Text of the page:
Counting the cost of our weak leadership
Believe it or not, South Africa has become the land of plenty. You do not need statistics to prove it; just look at all the obese people around you. No one ever got fat from starvation.
Children used to hide their meat under a mountain of porridge and a touch of spinach, fearing that a hungry relative could arrive in the night, and they would have to share. A plate without meat was not worth diving into.
No one can deny that life for black South Africans has improved exponentially compared with what it was in 1976.
The money that people receive from government grants alone these days amounts to far more than what many professionals earned then.
If you were to ask former ANC leader Albert Luthuli, author of the famous book Let My People Go, about life in present-day South Africa, he might say: “We have reached the land of milk and honey.”
So why are places such as Mamelodi and Atteridgeville in Tshwane – with its citywide Wi-Fi – and Vuwani and its surrounds in Limpopo burning?
The answer is simple: you cannot hold the people to a higher moral standard than their leaders.
Our politicians are rude to each other in Parliament. They have reduced the House to a circus of imbeciles who refuse to listen to each other, and even have fist fights.
How do we then expect the citizenry to be respectful and orderly?
The leaders are looting state resources with impunity, so why would the police worry about a youngster who loots a six-pack of beer?
There’s a nagging question on many people’s lips: given that South Africa is a multiparty democracy, and if the people are so upset with the governing party, why don’t they vote for an alternative instead of rioting?
Could it be that they have no faith in the alternatives? Do they feel that opposition parties have failed to represent higher hopes? Have those parties’ rants about what is wrong with this country brought us nothing but desperation?
In case you haven’t noticed, it is not just the ruling party that is crashing and burning in front of our eyes, but our very political system too.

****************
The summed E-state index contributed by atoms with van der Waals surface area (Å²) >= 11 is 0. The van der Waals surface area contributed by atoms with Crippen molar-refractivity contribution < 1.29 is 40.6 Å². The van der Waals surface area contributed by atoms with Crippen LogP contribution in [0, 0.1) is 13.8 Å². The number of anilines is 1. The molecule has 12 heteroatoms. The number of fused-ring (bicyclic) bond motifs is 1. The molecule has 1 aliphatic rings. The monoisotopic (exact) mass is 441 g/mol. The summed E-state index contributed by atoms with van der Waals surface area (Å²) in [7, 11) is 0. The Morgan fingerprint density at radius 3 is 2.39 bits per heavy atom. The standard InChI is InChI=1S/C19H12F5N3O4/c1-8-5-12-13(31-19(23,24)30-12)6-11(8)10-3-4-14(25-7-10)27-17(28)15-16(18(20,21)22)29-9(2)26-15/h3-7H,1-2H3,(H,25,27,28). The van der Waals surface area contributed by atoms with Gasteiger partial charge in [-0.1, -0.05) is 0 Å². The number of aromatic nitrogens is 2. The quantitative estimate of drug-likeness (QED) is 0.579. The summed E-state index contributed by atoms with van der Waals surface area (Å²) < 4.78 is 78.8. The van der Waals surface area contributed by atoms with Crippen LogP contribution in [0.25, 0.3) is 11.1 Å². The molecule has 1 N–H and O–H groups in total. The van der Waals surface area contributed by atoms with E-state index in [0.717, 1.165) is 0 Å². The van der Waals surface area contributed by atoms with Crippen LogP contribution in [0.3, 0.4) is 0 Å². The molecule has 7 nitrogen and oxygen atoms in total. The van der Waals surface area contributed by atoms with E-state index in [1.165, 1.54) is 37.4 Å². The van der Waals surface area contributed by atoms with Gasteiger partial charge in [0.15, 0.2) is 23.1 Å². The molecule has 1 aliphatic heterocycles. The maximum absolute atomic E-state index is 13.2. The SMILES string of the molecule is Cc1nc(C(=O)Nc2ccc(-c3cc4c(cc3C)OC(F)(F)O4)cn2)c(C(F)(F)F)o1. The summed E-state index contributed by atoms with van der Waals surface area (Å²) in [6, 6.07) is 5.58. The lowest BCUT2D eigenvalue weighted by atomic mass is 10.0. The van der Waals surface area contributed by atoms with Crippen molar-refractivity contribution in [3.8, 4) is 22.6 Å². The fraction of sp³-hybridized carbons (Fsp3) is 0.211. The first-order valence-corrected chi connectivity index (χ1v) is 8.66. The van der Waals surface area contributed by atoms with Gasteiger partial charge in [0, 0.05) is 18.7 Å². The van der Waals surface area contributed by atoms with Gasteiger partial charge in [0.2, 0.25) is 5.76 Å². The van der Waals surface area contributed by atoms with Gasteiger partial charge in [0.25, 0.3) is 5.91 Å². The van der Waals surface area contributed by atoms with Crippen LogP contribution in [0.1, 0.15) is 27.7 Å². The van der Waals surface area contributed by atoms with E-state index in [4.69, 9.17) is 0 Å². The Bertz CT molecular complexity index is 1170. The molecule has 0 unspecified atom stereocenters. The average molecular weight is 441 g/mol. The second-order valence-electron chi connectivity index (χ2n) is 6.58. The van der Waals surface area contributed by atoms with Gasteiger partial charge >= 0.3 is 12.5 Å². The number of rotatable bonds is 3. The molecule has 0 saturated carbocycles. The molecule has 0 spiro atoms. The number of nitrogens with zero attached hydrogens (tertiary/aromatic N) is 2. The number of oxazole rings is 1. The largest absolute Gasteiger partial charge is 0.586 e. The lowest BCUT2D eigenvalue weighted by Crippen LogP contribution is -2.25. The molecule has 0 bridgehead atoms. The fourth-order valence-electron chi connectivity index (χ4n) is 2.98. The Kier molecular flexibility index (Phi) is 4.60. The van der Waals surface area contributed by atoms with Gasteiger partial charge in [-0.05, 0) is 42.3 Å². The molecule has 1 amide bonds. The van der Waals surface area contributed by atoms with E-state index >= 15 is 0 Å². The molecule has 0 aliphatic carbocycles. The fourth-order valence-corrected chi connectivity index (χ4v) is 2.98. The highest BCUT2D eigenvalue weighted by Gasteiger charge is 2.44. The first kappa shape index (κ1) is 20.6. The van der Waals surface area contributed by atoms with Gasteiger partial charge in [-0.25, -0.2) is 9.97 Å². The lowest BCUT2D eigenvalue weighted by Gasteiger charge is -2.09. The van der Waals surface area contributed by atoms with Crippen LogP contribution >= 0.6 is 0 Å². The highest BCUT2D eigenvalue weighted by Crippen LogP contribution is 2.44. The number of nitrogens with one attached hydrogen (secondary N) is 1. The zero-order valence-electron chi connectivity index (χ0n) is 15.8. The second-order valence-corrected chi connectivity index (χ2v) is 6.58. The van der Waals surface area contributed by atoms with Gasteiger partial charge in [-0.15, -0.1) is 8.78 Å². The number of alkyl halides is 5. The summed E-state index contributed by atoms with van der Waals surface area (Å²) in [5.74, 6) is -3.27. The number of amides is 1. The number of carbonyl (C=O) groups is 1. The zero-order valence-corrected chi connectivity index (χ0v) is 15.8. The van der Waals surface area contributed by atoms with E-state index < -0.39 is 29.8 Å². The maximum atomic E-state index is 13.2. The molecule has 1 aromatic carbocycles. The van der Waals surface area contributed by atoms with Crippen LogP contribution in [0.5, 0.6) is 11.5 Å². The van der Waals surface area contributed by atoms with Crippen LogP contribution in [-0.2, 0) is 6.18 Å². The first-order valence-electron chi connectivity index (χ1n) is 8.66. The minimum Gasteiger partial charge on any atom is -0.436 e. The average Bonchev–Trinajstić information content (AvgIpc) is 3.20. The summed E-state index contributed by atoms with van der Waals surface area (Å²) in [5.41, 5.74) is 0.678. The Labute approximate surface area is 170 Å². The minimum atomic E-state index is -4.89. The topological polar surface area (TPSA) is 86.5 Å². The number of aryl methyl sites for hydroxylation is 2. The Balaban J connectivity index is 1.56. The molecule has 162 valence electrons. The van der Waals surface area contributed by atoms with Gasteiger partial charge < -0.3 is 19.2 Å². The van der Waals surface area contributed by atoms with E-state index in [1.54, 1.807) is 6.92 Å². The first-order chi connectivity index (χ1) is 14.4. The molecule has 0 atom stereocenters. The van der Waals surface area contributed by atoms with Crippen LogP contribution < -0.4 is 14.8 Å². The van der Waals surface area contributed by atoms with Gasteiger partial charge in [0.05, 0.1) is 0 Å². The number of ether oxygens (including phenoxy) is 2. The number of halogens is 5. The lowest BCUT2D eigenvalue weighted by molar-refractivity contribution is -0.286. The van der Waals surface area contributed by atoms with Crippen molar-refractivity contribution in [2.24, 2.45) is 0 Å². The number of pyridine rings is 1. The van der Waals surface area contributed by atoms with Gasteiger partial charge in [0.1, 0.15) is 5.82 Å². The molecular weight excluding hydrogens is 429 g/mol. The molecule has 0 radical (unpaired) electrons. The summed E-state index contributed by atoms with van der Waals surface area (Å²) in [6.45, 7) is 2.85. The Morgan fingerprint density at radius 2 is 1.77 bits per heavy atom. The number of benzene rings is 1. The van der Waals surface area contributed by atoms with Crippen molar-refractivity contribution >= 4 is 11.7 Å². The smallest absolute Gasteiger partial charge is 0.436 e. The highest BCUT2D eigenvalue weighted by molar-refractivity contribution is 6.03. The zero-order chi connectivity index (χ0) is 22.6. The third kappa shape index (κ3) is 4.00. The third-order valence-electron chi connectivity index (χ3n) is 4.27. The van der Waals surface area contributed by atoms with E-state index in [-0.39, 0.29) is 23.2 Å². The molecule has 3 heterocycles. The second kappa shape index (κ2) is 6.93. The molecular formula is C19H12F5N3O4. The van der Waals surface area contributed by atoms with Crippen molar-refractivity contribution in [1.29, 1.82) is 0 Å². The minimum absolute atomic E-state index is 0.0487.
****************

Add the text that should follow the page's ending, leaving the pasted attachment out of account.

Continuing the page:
We are suffering from poor leadership and a lack of succession planning.
Former president Thabo Mbeki felt that there was none worthy of leadership other than him, which is why he wanted the third term. And when he lost, the organisation he loved so dearly and suffered for, lost with him.
Perhaps we need the humility to accept that in the past 50 years or so, Mbeki was the ANC – the rest of the so-called collective leadership were nothing but extras in a movie he directed.
South Africa will survive this. We are a resilient nation.
But it remains a lesson for those starting a business. When making decisions, think of your organisation’s long-term survival, knowing that the wealth of your children and grandchildren depend on you.
You do not want your business to end up in flames because there is a weak CEO at the helm. Choose your successor without passion or sympathy. Make a sound business choice, ensuring it is someone who displays strong, independent leadership. A weak and pliable person may as well open the door to your rivals.
I am sure there are times when Mbeki regrets giving a lifeline to the then insignificant Jacob Zuma, who was an MEC in KwaZulu-Natal at the time. That lifeline turned into a noose that strangled his presidency and split his organisation.
You do not want to be left in the cold, watching as others burp champagne bubbles that represent the lifetime of work you put in. Kuzwayo is the founder of Ignitive, an